Matching the structure of language / intuition

Us humans already have models of humans in mind (literally) when we talk about each other. Often we want to write down formal models in ways that match our mental models.

If we've always talked about humans as having specific "human values," to take the obvious example, we might rate models based on whether they have an object or obvious pattern that corresponds closely to our language and intuitions about human values.

Work on interpretability of human models often requires rating models this way. For example, your predictive model might be required by law or the client not to judge according to certain characteristics in a certain sense, and so you might ensure that it reifies those characteristics specifically so that it can avoid using them.

Value learning is typically construed as finding a good model of humans containing a "human values" object.

Advancing understanding of human cognition

We normally associate "understanding" or "explaining" the human mind with telling a detailed yet intuitive causal story about how it works - a sort of model building. We're also often interested in the computational or learning-theoretic properties of these models, which we then associate with the computational / learning-theoretic properties of the brain.

This use of models places the least emphasis on computational efficiency, because the model is used as a guide to human understanding, not for the sake of its outputs or inferences. Even if a description of a model is underspecified computationally, it can still advance our understanding of humans if it provides a useful framework for thinking about the brain. This isn't exclusive with the other uses - thinking about a description of a model of humans might help us predict human behavior, for instance.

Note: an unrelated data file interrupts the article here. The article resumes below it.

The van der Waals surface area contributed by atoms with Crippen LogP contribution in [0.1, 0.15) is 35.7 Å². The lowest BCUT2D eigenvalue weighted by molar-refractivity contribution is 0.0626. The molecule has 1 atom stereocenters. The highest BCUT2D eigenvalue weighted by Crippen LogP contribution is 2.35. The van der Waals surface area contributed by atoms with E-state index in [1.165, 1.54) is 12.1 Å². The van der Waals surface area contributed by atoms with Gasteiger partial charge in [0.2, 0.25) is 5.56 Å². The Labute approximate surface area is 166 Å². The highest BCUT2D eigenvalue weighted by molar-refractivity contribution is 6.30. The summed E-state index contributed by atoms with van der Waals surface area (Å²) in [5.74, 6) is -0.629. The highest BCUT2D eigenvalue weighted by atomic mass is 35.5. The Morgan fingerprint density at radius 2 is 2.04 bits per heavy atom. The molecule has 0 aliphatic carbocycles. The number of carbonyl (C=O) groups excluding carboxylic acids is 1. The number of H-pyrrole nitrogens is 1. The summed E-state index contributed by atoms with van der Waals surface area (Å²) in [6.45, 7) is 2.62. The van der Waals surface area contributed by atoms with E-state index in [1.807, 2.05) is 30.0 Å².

Neuroscience, and neuroscience-inspired AI, are often very interested in these sorts of models. At a more coarse-grained level, academic debates in psychology often revolve around models intended to help us understand humans.


No model can or should be optimal for all of these purposes. No free lunch and all that - you're better at what you focus on and worse at what you don't.

By keeping in mind the focus of a particular human model, I can contextualize it and evaluate it according to its purposes, and avoid the mistake of trying to mash all the purposes together. I can also say something like "A lot of value learning work focuses on matching the structure of human intuition, but I think there's promising possibilities at the intersection of abstracting human cognition and choosing good actions," and now you'll get what I mean.


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That seems fair. FWIW my posts about modeling humans are motivated by "maybe people will make AGI using similar algorithms as the human brain, so we should try to assess how likely this research project is to succeed, and how soon, and more importantly figure out how to ensure a good future on condition that it does in fact succeed". I guess Kaj's posts about modeling humans are motivated by "let's understand humans as a window into what "human values" mean and what we want from a post-AGI future etc., and also to better understand mental health." Sorry if I'm putting words in their mouth. I guess you'd categorize both of these as "Advancing understanding of human cognition". Anyway nice post :-)